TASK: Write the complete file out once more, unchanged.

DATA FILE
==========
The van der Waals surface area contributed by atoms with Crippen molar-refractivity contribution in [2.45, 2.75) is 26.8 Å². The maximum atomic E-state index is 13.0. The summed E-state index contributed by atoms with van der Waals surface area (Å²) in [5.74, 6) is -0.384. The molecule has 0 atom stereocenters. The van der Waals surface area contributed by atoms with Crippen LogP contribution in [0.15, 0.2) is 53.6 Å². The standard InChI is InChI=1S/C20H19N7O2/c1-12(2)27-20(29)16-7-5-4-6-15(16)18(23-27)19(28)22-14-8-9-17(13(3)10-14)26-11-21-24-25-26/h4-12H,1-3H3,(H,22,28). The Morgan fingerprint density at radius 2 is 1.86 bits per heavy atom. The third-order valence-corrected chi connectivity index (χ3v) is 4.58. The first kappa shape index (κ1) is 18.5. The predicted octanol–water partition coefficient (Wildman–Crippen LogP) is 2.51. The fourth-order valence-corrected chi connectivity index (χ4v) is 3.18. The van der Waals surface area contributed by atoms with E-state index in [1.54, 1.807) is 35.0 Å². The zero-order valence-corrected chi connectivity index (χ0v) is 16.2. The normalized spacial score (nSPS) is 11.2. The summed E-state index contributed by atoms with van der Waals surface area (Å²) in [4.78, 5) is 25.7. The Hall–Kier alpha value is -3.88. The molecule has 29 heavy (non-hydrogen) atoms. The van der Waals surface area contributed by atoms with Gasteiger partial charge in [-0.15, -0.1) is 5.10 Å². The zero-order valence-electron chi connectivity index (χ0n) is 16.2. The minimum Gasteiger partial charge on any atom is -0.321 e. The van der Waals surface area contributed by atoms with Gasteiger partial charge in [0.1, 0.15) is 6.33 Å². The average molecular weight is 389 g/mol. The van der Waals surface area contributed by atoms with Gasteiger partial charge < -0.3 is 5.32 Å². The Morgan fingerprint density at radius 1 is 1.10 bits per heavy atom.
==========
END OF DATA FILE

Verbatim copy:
The van der Waals surface area contributed by atoms with Crippen molar-refractivity contribution in [2.45, 2.75) is 26.8 Å². The maximum atomic E-state index is 13.0. The summed E-state index contributed by atoms with van der Waals surface area (Å²) in [5.74, 6) is -0.384. The molecule has 0 atom stereocenters. The van der Waals surface area contributed by atoms with Crippen LogP contribution in [0.15, 0.2) is 53.6 Å². The standard InChI is InChI=1S/C20H19N7O2/c1-12(2)27-20(29)16-7-5-4-6-15(16)18(23-27)19(28)22-14-8-9-17(13(3)10-14)26-11-21-24-25-26/h4-12H,1-3H3,(H,22,28). The Morgan fingerprint density at radius 2 is 1.86 bits per heavy atom. The third-order valence-corrected chi connectivity index (χ3v) is 4.58. The first kappa shape index (κ1) is 18.5. The predicted octanol–water partition coefficient (Wildman–Crippen LogP) is 2.51. The fourth-order valence-corrected chi connectivity index (χ4v) is 3.18. The van der Waals surface area contributed by atoms with E-state index in [1.54, 1.807) is 35.0 Å². The zero-order valence-corrected chi connectivity index (χ0v) is 16.2. The normalized spacial score (nSPS) is 11.2. The summed E-state index contributed by atoms with van der Waals surface area (Å²) in [4.78, 5) is 25.7. The Hall–Kier alpha value is -3.88. The molecule has 29 heavy (non-hydrogen) atoms. The van der Waals surface area contributed by atoms with Gasteiger partial charge in [-0.15, -0.1) is 5.10 Å². The zero-order valence-electron chi connectivity index (χ0n) is 16.2. The minimum Gasteiger partial charge on any atom is -0.321 e. The van der Waals surface area contributed by atoms with Gasteiger partial charge in [0.1, 0.15) is 6.33 Å². The average molecular weight is 389 g/mol. The van der Waals surface area contributed by atoms with Gasteiger partial charge < -0.3 is 5.32 Å². The Morgan fingerprint density at radius 1 is 1.10 bits per heavy atom.